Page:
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Can we Expect a Sharp Correction in the Gold Price Before Year end?

Can we Expect a Sharp Correction in the Gold Price Before Year end?

A review of the gold price written by Robin Bew, chief economist at HSBC Bank, proposes that the gold price is in danger of entering bubble territory and predicts a sharp correction by year-end. Determinedly, Robin examines the main drivers behind the price over recent months while acknowledging by use of this graph that the price has been on the rise for much of the last decade:

Gold price
Source: The Economist

Courting controversy from a few sides, the bank states there is nothing special about the nature of gold that makes it an ideal safe-haven asset. Were it not for its widely perceived role as just that, gold would behave like most commodities—rising in value during good economic times, when demand for its industrial uses increases. Of course, gold has limited industrial uses and if that were the only source of demand, the price would behave exactly as he suggests.

The problem is this quasi-financial role that gold has — not quite a currency, but treated as if it were. This imparts it with a special status – like all currencies, though, it can rise or fall depending on circumstances. Upon accepting that the world has somewhat arbitrarily assigned gold this role, we must review a number of factors that support gold’s price prior to predicting how these may develop in the year ahead.

First, its safe-haven status, as he points out; since Lehman Brothers collapsed on Sept. 15, 2008, the price of gold has more than doubled. Demand from investors rose from 692 tons in 2007 to 1,200 tons in 2009 and 1,487 tons in 2010, along with demand for other safe-haven assets like US treasuries and the Swiss franc. The yield on all such government debt – US, German, Japanese — has been historically low for much of the last three years with the exception of early 2011, when the community went risk-on and moved out of safe havens and into commodities and other riskier assets.

Recently though, sovereign debt has been very much back in the news and gold has benefited from its safe haven status as the Euro has seemed on the point of collapse and the US government seems unable to reach agreement on budget cuts.

The other major support for gold, which almost runs counter to fears about sovereign debt and another financial crisis, is the fear of inflation. Indeed in 2009/10 many were attracted to gold as a hedge against the potential for rising inflation as the global economies bounced back in an extremely low-interest and loose monetary environment.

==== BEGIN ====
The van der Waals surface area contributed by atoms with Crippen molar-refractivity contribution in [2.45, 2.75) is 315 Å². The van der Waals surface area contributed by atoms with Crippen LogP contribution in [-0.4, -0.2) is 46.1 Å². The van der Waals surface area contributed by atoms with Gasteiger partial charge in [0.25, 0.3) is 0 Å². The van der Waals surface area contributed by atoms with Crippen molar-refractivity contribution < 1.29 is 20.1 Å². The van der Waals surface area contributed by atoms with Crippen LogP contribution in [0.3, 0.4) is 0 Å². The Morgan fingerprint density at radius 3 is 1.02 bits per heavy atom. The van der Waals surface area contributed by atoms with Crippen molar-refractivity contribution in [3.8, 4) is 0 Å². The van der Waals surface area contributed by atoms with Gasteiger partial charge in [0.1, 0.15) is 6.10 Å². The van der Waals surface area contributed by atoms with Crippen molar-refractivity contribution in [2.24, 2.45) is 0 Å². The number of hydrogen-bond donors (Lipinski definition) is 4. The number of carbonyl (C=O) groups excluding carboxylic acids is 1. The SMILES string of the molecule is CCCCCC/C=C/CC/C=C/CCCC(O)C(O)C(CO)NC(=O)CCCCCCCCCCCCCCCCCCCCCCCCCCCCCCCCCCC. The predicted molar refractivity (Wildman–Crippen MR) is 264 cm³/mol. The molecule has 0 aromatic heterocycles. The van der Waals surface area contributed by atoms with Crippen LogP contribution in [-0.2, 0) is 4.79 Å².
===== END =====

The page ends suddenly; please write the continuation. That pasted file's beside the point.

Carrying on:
HSBC’s opinion is the US will reach a deal that avoids default before Aug. 2 and that European leaders’ decisions this week will paper over the cracks, if not actually solve the indebted positions of Greece, Portugal, Spain and Italy such that they can continue to function within the Euro. The bank does not see any significant risk of a rise in inflation in the early stages of what will be a weak and prolonged recovery phase. They are expecting a gradual US recovery starting later this year and observe that Japan is already returning to some sense of normality after the natural disasters early this year. As interest rates do rise, the attractions of financing investments in gold will be reduced compared to other asset classes. As a result, the bank expects the price of gold to average $1,390/troy ounce in the fourth quarter of 2011 and to fall to $1,000/troy ounce by mid-2013.

Naturally the bank adds caveats that this is based on the recovery occurring as expected and inflation remaining subdued, but on the balance of probabilities — that is how the bank sees the next two years working out. As such, some may question if gold at $1600/oz really represents such great value, or if they would be better off taking profits while they can.

By. Stuart Burns

(www.agmetalminer.com) MetalMiner is the largest metals-related media site in the US according to third party ranking sites. With a preemptive global perspective on the issues, trends, strategies, and trade policies that will impact how you source and/or trade metals and related metals services, MetalMiner provides unique insight, analysis, and tools for buyers, purchasing professionals, and everyone else for whom metals and their related markets matter.

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  • Anonymous on July 29 2011 said:
    wow, this guy is like most 'experts' that don't have a clue about what's going and the reason why precious metals have been rising, and will continue to rise.. it's the fall of the value in the worthless fiat currencies around the world, most notably the US dollar.. gold is much more likely to hit $5k/oz than $1k/oz.. the US dollar is the artificial bubble, not gold or silver.. listen to real experts like Bob Chapman, Ted Anderson, Don McAlvany, Steve Quayle.. not these clowns on the TV or from these soon-to-disappear banks..
  • Anonymous on July 29 2011 said:
    Agree,Gold and silver have been money since recorded history. What economic laws have changed to change that paradigm? None.
  • Anonymous on July 30 2011 said:
    I understand the reason for investing in gold/silver when it comes to fiat currency, but for gold to get to 5k, things will have to get horribly bad. And if it gets that bad, other commodities like food and water, oil/gas, guns/ammo and other necessities will be what is ov value. When there is a food shortage, sitting around with a pocket full of gold isn't going to help. What's going to be more important to a starving man with a hungry family? An oz of gold or a lb of potatoes? Investing in precious metals is great compares to stocks and bonds in times like this, but as things get worse, you need to stop the investing for profitsvand start worrying about survival. The rich have fooled all into buying metals. If it were just about lack of supply that gives it value, why aren't people buying platinum, palladium, and titanium? They've got you all fooled.